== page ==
The history of the Knysna elephant is a tragic one and it is still not known with any certainty whether any survive today. Certainly none have been seen in the forest for years, although extensive research indicates that a small herd of four may still be living secretly deep in the forest.
In the beginning, wildlife was prolific in the Knysna region with large numbers of elephant, buffalo, antelope, lion and hippopotamus in the area. The discovery of gold and the corresponding influx of people soon put paid to this, and before long these large herds were eradicated by trophy hunters. Less than 50 elephants remained in the forest by the early 1900s. Despite this, the hunting continued, and by 1920 only 16 remained.
Massive public outcry resulted in these last individuals finding tentative protection on a private farm. During the 1920s, Major Pretorius, was granted permission to shoot one of these elephant for research purposes. What transpired was a spontaneous killing spree that left five of the precious elephants slaughtered and sealed the fate of these priceless beasts, sending them to their doom.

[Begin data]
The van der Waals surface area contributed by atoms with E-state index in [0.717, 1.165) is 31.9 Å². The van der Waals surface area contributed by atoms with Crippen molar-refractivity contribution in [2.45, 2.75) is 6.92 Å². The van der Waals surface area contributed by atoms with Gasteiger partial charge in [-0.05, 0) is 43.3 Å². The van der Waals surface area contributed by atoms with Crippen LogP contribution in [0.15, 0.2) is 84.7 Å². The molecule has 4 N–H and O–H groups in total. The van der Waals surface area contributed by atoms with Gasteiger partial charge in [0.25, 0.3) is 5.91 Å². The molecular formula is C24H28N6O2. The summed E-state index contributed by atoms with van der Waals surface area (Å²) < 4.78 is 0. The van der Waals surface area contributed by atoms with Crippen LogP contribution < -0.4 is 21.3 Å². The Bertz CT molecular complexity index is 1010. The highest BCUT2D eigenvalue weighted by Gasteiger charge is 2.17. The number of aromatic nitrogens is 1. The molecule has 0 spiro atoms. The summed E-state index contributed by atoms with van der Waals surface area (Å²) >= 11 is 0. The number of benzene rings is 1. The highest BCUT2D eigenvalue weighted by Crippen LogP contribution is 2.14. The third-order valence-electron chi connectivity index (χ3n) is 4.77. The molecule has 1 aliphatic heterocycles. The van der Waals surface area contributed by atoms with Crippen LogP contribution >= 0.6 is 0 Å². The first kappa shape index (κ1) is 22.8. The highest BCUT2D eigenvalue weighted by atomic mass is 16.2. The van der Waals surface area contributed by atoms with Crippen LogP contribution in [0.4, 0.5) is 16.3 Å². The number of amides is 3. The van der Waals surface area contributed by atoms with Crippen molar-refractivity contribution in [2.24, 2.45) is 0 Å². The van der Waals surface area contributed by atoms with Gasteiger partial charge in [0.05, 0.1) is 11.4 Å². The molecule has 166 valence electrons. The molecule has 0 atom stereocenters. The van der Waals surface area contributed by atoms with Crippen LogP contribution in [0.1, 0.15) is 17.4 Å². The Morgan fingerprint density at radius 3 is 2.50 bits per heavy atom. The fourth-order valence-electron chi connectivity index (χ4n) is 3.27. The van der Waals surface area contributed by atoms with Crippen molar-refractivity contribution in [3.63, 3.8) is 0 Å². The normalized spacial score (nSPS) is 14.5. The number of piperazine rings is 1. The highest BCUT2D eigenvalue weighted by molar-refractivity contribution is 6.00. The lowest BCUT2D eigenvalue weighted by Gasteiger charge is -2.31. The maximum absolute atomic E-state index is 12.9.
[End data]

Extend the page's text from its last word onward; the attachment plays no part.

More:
In 1968, a survey revealed that only 7 elephant remained. Of these, the legendary bull, ‘Aftand’, was culled due to his intrusion into neighbouring farms and in 1981 only 4 elephant were recorded. After that, attempts to introduce new breeding stock have all failed and it seems we have seen the last of the Knysna elephants. Or have we? Now and again hikers in the forest report signs of elephant, but no confirmed sightings have been recorded for a long time.
In order to keep the magic of the Knysna elephant alive and as a tribute to them, the Knysna Elephant Park was established in 1994. The park is home to a small herd of elephants, which have all been brought in from other parks. Here guests can interact with the elephants by riding them, walking with them or just watching them. It is a fantastic opportunity to get close to these amazing creatures and serves to foster respect and understanding of elephants.